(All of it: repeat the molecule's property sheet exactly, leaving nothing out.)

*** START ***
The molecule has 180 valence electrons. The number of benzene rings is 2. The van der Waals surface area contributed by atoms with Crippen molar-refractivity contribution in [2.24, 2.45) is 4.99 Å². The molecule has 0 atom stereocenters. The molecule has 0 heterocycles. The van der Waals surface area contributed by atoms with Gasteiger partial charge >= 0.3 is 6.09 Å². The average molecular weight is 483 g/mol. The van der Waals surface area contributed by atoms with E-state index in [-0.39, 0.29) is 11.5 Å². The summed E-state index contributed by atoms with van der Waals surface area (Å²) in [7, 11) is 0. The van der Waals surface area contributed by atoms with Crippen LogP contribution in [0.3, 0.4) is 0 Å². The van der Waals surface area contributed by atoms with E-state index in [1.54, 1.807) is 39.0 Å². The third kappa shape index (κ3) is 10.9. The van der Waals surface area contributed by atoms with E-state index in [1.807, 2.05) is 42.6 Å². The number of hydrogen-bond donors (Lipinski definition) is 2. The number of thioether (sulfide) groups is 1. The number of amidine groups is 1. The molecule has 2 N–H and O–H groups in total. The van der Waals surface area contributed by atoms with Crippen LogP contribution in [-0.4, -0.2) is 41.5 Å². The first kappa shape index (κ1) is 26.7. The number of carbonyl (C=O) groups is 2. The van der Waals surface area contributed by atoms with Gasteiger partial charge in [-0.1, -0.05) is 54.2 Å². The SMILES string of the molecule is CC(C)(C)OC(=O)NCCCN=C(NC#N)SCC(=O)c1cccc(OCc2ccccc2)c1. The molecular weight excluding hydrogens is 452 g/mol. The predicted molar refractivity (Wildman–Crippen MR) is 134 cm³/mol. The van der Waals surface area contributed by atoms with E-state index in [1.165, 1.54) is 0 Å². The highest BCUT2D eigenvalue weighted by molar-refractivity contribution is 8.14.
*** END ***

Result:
The molecule has 180 valence electrons. The number of benzene rings is 2. The van der Waals surface area contributed by atoms with Crippen molar-refractivity contribution in [2.24, 2.45) is 4.99 Å². The molecule has 0 atom stereocenters. The molecule has 0 heterocycles. The van der Waals surface area contributed by atoms with Gasteiger partial charge >= 0.3 is 6.09 Å². The average molecular weight is 483 g/mol. The van der Waals surface area contributed by atoms with E-state index in [-0.39, 0.29) is 11.5 Å². The summed E-state index contributed by atoms with van der Waals surface area (Å²) in [7, 11) is 0. The van der Waals surface area contributed by atoms with Crippen LogP contribution in [0.3, 0.4) is 0 Å². The van der Waals surface area contributed by atoms with E-state index in [1.54, 1.807) is 39.0 Å². The third kappa shape index (κ3) is 10.9. The van der Waals surface area contributed by atoms with E-state index in [1.807, 2.05) is 42.6 Å². The number of hydrogen-bond donors (Lipinski definition) is 2. The number of thioether (sulfide) groups is 1. The number of amidine groups is 1. The molecule has 2 N–H and O–H groups in total. The van der Waals surface area contributed by atoms with Crippen LogP contribution in [-0.4, -0.2) is 41.5 Å². The first kappa shape index (κ1) is 26.7. The number of carbonyl (C=O) groups is 2. The van der Waals surface area contributed by atoms with Gasteiger partial charge in [-0.1, -0.05) is 54.2 Å². The SMILES string of the molecule is CC(C)(C)OC(=O)NCCCN=C(NC#N)SCC(=O)c1cccc(OCc2ccccc2)c1. The molecular weight excluding hydrogens is 452 g/mol. The predicted molar refractivity (Wildman–Crippen MR) is 134 cm³/mol. The van der Waals surface area contributed by atoms with E-state index in [1.165, 1.54) is 0 Å². The highest BCUT2D eigenvalue weighted by molar-refractivity contribution is 8.14.